Don’t fence me in
- The benefits of the agricultural flat rate scheme.
- Its use as an alternative to normal VAT registration.
- HMRC guidance placed a monetary limit on the benefit accruing from the scheme.
- The European VAT Directive does allow the exclusion from the scheme of some categories of farmers.
- The Court of Justice of the European Union confirmed the scheme can be used even if there is a substantial benefit.
- The validity of the scheme must be considered on a macroeconomic scale by reference to all flat rate farmers.
With the complexities of Brexit being considered in depth by the farming community it is ironic that, in Shields & Sons Partnership v HMRC  C262-16, the Court of Justice of the European Union (CJEU) confirmed the VAT position of a farm. The court decided that HMRC cannot exclude a farming business from the agricultural flat rate scheme (AFRS) simply because this resulted in the payment of less VAT than would otherwise arise. The scheme had resulted in the business being substantially better off than if it had simply registered for VAT and used normal VAT accounting rules.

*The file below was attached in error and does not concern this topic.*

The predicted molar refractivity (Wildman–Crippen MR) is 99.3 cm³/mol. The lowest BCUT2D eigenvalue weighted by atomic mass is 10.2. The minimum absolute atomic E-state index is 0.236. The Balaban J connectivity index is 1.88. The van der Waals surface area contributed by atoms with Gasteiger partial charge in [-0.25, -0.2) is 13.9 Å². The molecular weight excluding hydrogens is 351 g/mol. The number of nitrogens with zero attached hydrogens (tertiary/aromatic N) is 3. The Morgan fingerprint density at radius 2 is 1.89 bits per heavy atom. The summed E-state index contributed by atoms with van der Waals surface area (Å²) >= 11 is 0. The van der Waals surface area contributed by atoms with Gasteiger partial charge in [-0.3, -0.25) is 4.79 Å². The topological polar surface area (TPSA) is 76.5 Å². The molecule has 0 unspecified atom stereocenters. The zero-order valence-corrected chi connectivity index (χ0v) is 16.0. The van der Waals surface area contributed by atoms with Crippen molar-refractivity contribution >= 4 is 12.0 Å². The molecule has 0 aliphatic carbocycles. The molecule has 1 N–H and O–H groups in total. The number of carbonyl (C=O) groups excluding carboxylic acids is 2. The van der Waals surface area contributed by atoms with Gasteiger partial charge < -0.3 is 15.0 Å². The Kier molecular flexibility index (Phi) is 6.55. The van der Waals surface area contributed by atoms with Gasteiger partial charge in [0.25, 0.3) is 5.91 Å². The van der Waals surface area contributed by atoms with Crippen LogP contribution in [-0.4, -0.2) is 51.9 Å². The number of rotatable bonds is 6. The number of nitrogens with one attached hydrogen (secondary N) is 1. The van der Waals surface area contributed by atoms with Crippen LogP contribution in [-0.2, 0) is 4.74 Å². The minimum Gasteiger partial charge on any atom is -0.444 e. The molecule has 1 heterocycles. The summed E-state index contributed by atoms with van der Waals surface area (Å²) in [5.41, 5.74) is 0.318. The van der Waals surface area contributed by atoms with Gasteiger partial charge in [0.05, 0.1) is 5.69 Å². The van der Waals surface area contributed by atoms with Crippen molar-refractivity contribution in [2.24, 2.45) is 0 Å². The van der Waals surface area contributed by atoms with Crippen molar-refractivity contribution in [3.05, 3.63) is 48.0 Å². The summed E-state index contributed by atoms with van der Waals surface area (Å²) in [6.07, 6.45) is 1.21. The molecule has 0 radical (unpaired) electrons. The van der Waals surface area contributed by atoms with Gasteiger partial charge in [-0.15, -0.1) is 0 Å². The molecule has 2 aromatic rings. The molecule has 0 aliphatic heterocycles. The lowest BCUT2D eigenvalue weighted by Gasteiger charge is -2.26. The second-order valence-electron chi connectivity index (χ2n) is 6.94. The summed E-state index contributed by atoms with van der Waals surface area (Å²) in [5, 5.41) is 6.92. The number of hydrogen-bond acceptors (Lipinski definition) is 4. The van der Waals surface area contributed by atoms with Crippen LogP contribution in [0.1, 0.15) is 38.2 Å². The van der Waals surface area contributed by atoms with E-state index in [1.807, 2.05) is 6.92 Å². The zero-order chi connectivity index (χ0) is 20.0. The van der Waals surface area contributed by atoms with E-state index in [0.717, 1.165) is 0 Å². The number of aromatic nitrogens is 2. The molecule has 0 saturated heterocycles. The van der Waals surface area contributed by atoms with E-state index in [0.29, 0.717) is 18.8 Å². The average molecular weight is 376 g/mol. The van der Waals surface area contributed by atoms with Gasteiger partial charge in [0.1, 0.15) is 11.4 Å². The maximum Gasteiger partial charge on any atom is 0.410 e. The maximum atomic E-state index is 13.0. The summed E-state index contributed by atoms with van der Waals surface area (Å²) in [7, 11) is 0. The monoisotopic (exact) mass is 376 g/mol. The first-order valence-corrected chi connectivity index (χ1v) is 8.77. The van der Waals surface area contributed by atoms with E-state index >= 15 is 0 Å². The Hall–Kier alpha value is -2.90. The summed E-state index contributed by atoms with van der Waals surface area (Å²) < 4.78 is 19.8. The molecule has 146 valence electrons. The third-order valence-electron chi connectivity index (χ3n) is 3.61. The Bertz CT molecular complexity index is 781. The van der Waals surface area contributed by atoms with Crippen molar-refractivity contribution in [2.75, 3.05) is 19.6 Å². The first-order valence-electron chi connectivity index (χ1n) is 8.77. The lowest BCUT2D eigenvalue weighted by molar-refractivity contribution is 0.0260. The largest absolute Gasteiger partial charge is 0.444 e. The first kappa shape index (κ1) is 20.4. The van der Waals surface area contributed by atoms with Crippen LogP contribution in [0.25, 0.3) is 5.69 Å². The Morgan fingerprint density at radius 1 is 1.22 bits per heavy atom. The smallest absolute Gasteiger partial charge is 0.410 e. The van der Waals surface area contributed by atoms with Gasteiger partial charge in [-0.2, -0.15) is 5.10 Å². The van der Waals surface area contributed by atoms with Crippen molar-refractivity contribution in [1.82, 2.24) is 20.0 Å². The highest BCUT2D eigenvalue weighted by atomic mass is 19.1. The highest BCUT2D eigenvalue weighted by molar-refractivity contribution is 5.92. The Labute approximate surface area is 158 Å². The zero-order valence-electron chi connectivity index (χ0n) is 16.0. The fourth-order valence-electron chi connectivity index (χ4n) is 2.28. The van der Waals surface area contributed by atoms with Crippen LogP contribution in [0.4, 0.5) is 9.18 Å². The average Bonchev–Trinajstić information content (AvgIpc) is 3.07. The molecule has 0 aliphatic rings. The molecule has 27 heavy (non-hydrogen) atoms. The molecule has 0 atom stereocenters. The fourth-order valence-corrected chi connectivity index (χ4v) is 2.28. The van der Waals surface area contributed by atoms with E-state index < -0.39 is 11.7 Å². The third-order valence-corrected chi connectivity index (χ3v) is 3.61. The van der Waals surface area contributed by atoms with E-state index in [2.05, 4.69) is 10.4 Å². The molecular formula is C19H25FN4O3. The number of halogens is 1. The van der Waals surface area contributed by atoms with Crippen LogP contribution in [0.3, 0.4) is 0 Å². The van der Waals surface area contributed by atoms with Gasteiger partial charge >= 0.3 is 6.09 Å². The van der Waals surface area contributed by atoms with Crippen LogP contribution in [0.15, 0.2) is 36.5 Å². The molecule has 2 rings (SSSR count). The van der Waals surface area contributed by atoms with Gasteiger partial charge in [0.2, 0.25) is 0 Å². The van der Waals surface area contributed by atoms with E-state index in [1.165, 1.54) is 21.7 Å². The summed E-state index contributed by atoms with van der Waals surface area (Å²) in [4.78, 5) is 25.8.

Setting the scene
For those unfamiliar with the scheme, it is an alternative to regular VAT recording and calculating for farmers. It is designed to compensate farmers for the VAT they suffer on purchases by simplifying and streamlining the VAT cashflow.
Farmers can use the AFRS as long as their income from non-farming sources does not exceed the ...